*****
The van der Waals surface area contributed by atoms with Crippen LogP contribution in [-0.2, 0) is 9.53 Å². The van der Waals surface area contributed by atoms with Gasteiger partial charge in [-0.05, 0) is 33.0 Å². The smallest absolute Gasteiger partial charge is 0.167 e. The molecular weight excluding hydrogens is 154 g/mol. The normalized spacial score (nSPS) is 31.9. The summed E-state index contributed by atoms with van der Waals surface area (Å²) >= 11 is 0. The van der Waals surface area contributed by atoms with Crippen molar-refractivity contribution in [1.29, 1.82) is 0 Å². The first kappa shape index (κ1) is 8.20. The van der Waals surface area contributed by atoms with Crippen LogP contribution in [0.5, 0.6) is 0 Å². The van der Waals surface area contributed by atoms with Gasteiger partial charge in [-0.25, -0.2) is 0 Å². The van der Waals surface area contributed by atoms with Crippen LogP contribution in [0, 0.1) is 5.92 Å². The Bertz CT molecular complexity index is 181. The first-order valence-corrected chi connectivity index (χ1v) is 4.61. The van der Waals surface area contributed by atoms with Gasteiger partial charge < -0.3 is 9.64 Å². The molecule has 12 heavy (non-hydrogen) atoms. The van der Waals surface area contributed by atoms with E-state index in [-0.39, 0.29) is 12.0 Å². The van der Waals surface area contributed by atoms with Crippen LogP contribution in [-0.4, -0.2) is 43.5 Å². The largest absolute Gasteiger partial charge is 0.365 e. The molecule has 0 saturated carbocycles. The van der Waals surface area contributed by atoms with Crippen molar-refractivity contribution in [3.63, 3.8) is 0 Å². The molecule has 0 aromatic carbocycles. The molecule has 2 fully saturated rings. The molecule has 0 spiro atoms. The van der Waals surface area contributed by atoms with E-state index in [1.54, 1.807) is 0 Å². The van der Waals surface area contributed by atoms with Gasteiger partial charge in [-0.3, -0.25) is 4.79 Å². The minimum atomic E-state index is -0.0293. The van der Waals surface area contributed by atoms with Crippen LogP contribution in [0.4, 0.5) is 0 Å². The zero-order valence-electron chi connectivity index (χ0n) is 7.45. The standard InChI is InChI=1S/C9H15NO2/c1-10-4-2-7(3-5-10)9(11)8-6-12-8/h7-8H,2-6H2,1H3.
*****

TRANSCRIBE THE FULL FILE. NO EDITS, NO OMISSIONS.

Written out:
The van der Waals surface area contributed by atoms with Crippen LogP contribution in [-0.2, 0) is 9.53 Å². The van der Waals surface area contributed by atoms with Gasteiger partial charge in [-0.05, 0) is 33.0 Å². The smallest absolute Gasteiger partial charge is 0.167 e. The molecular weight excluding hydrogens is 154 g/mol. The normalized spacial score (nSPS) is 31.9. The summed E-state index contributed by atoms with van der Waals surface area (Å²) >= 11 is 0. The van der Waals surface area contributed by atoms with Crippen molar-refractivity contribution in [1.29, 1.82) is 0 Å². The first kappa shape index (κ1) is 8.20. The van der Waals surface area contributed by atoms with Crippen LogP contribution in [0.5, 0.6) is 0 Å². The van der Waals surface area contributed by atoms with Gasteiger partial charge in [-0.25, -0.2) is 0 Å². The van der Waals surface area contributed by atoms with Crippen LogP contribution in [0, 0.1) is 5.92 Å². The Bertz CT molecular complexity index is 181. The first-order valence-corrected chi connectivity index (χ1v) is 4.61. The van der Waals surface area contributed by atoms with Gasteiger partial charge < -0.3 is 9.64 Å². The molecule has 12 heavy (non-hydrogen) atoms. The van der Waals surface area contributed by atoms with E-state index in [-0.39, 0.29) is 12.0 Å². The van der Waals surface area contributed by atoms with Crippen LogP contribution in [-0.4, -0.2) is 43.5 Å². The largest absolute Gasteiger partial charge is 0.365 e. The molecule has 0 saturated carbocycles. The van der Waals surface area contributed by atoms with Crippen molar-refractivity contribution in [3.63, 3.8) is 0 Å². The molecule has 0 aromatic carbocycles. The molecule has 2 fully saturated rings. The molecule has 0 spiro atoms. The van der Waals surface area contributed by atoms with E-state index in [1.54, 1.807) is 0 Å². The van der Waals surface area contributed by atoms with Gasteiger partial charge in [-0.3, -0.25) is 4.79 Å². The minimum atomic E-state index is -0.0293. The van der Waals surface area contributed by atoms with Crippen LogP contribution in [0.4, 0.5) is 0 Å². The zero-order valence-electron chi connectivity index (χ0n) is 7.45. The standard InChI is InChI=1S/C9H15NO2/c1-10-4-2-7(3-5-10)9(11)8-6-12-8/h7-8H,2-6H2,1H3.